Slow Food Presidia Around Mount Vesuvius

18 November 2020

Acerra Dente di Morto Bean, Neapolitan Papaccella, the Hundred-Day Pea and Heirloom Vesuvius Apricot Varieties.

The story of the Vesuvian Presidia present at the marketplace of Terra Madre Salone del Gusto could be summed up in one word: passion.

The passion that keeps Vera Verrone awake at night: a building contractor enamored with her local area and committed to protecting its biodiversity. “I have a different job, but my daily life is filled with activity.  Five years ago my love for this land pushed me to start a small business with my family. It’s dedicated to growing Hundred-Day Peas.” This one of the products in the quartet of the Vesuvian Presidia, all present at Terra Madre Salone del Gusto both with a virtual showcase and a space in our online marketplace.

You’ll find lots of products, including the “Centogiorni” (Hundred Day) pea pod cream, as well as both the juice and the jam of apricots, grilled papacella in oil or vinegar, and packets of dry beans of the Dente di Morto variety which you can use to make a whole host of dishes!

The Hundred-Day Pea

The Hundred-Day Pea, Slow Food Presidium. Photo: Archivio Slow Food.

In the countryside of Campania the tradition of growing these Hundred-Day Peas has existed since the times of the Ancient Greeks. It’s a bean that’s noted for its sweet and delicate taste, a perfect match for meats, pasta and the king of Camapanian cuisine: cod. Today only a few family-run businesses still grow it, because it’s hard to process in the way that the giants of the food industry demand.

“Five years ago, when I chose to do my part to protect the biodiversity of my land, I met a lot of producers who encouraged me, and together we started to research the old seeds of the Hundred-Day Pea,” Vera explains. Today there are 18 producers united in an association, all using the same label.

Vera tells us the story of her business, the connection with other producers, the studies and the passion that fuel her days. Her every word conveys the joy and satisfaction of the progress made over the last five days: not just promoting her products, but ensuring their continued existence.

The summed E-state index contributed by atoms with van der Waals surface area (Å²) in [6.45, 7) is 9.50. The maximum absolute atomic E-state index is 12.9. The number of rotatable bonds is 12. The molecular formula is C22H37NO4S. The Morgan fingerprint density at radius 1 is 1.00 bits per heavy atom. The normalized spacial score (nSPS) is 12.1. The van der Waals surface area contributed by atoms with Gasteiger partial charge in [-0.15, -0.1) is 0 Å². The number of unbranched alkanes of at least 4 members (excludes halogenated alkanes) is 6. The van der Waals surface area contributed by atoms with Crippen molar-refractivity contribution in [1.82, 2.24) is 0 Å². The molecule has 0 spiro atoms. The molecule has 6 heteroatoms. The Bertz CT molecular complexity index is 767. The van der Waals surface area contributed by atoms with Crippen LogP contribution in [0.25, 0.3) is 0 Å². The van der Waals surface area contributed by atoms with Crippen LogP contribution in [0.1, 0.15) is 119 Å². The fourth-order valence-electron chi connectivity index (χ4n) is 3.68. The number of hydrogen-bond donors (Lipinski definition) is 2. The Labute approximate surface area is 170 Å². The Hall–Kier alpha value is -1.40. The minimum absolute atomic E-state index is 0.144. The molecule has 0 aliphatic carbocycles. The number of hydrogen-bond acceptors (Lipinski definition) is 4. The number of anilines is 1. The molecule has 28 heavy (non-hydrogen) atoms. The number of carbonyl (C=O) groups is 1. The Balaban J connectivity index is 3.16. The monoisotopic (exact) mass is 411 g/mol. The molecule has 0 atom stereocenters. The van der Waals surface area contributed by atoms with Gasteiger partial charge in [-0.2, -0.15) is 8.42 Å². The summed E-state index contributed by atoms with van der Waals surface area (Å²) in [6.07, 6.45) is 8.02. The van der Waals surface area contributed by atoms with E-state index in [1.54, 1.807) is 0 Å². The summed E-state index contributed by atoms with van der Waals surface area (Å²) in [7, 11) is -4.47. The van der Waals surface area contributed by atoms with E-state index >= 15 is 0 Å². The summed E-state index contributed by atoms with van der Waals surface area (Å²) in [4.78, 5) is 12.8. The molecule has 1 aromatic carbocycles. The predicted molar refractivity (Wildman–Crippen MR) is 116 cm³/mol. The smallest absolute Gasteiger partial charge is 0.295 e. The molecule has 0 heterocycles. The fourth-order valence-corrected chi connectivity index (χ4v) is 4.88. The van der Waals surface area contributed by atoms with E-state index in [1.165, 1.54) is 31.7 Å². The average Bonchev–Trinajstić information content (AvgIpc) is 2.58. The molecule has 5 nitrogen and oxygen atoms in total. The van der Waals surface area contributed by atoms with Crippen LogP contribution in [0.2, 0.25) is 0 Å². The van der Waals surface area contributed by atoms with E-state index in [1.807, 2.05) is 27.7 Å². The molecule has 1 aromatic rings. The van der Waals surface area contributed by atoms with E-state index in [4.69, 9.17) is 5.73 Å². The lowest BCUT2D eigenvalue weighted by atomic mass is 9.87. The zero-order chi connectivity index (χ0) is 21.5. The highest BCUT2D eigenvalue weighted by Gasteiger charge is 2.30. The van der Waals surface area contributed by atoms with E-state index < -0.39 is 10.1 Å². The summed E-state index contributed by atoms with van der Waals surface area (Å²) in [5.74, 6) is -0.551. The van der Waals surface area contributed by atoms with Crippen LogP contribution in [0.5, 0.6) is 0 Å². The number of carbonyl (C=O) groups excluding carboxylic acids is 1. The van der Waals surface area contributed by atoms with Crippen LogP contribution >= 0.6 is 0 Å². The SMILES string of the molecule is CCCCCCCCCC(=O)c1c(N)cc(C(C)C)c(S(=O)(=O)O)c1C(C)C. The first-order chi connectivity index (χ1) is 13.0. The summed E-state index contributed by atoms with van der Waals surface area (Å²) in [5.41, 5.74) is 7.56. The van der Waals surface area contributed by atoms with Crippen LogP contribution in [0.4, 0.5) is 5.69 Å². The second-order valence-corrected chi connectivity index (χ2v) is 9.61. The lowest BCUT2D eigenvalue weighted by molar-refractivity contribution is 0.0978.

Strength in unity

The Acerra Dente di Morto Bean, Slow Food Presidium. Photo: Alberto Peroli.

“Having brought smiles to the faces of these producers that I’ve got to know over the years, people who didn’t believe that there was a future for this crop, and being able to pass this tradition on to the next generation: these are things to be proud of. We’re all very small businesses here, united like a family. Everything we do, we do it with our own hands, like in the old times.”

Vera keeps these traditions going, but she’s also studying new ways to connect with the history of this pea. So today her business is also playing a pioneering role in developing new ways of processing the peas into different products.

Out of the pod

“I love having contact with consumers, the chance to tell them our story in person. At the same time I need to let as many people as possible know about the Hundred-Day Pea of Campania. So we do lots of promotional and communicational activities alongside our production activities. We’ve started to spread the word about our product on social media, and we’ve chosen to take part in the online marketplace of Terra Madre Salone del Gusto. I must thank Slow Food for the fact that people beyond Italy know about us. We have French customers who are fascinated by our product, but above all by the ethical values that characterize our work.”

The Vesuvian Basket

Neapolitan Papaccella, Slow Food Presidium. Photo: Antonello Carboni.

We ask Vera to tell us how work is going in this difficult period. “It’s a painful time for us. It’s changed everything for us too. But we’ve tried to push forward and stay close to our customers as always, even if we can’t see them face-to-face. We invented what we call the Vesuvian Basket: working together, all the producers from the different Presidia around Vesuvius in total synergy, we created this basket which gathers together a variety of our products, and we deliver them door-to-door. It’s been a success! Once again the strength in unity of this big family has turned out well for us. So together we’re supporting each other and moving forward even in this dark period.”

by Carolina Meli,

Check out the virtual showcase of Terra Madre Salone del Gusto and visit the Vesuvian Presidia. In the virtual showcase you can find a complete presentation of the producers, and get to know them almost as well as you would in person. You can also buy the products of the Vesuvian Presidia in our online marketplace.